There was no project during my first decade at Disney about which
I felt more passionate than Disney's America - and none that ran up
against fiercer resistance. Building a Disney theme park based on
American history seemed like a natural extension of the company's
lifelong focus on children and education, a perfect way of marrying our
self-interest with a broader public interest.
He also wrote the following where he details his response to criticism
of Epcot's American Adventure by a group of historians:
"Entertainment doesn't have to be pablum, and it doesn't have
to make you feel good," I said, when my turn came to respond.
"Entertainment has to create an emotional response. It can make you
laugh, it can make you cry, it can make you angry, it can make you sad.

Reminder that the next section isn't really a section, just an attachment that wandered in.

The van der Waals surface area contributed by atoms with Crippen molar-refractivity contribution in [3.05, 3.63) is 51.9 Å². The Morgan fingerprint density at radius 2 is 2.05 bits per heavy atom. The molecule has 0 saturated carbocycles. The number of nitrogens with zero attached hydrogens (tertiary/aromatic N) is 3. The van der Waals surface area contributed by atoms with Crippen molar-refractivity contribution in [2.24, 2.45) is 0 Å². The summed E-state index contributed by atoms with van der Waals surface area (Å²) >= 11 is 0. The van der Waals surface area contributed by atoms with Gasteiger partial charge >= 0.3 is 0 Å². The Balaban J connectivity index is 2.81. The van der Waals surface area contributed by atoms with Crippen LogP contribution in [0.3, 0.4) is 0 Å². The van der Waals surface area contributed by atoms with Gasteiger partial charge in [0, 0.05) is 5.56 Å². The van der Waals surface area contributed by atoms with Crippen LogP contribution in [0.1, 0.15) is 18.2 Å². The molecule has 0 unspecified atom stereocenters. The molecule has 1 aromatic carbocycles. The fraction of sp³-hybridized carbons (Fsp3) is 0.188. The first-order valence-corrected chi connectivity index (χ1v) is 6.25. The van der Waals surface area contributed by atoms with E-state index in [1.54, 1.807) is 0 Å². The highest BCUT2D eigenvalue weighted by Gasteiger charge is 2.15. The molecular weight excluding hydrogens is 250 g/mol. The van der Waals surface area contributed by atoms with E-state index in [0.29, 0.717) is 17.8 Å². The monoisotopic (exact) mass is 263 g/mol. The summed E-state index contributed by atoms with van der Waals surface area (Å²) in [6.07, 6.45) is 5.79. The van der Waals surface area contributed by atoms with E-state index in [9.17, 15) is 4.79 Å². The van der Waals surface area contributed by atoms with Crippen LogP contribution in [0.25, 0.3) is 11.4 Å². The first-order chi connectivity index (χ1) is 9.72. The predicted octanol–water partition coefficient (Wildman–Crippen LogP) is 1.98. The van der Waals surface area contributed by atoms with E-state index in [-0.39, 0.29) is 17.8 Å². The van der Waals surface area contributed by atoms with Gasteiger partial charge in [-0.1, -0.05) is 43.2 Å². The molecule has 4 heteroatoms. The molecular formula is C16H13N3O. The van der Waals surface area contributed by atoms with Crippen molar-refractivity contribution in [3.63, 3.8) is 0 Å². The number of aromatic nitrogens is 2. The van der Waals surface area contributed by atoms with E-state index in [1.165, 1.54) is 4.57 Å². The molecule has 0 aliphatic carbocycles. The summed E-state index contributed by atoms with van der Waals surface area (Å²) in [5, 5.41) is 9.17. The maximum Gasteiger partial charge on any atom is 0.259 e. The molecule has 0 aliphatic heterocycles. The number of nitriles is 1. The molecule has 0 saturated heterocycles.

I don't disagree with 98 percent of what has been said here, but I do
want to point out that Disney's America won't be a 25-minute experience
like the American Adventure. The story we're going to try to tell at the
park will take eight hours to deliver. It's going to be made up of
fifteen or twenty different components. Each one will deal with a
different aspect of the American experience. Disney's America has the
potential to redefine The Walt Disney Company more than anything we've
done. Our goal, when you finish an eight-hour day there, is that you'll
have experienced an intelligent, entertaining, challenging view of
The story of California is a good
one, goodness knows I live here in this state and respect it.
But the story that would best relate to the largest group of visitors is
one they all have a stake in, the story of America, our country.
Think about it. The idea isn't all that crazy, if done properly
it actually makes sense. (Especially economically.) If ever
they needed a fix, and this country needed a park dedicated to telling its
story, the time is now, and the change we are going through will insure it
will remain relevant to a large audience for a very long future.
Maybe, just maybe, the time has come for Disney's
Al Lutz can be emailed at: firstname.lastname@example.org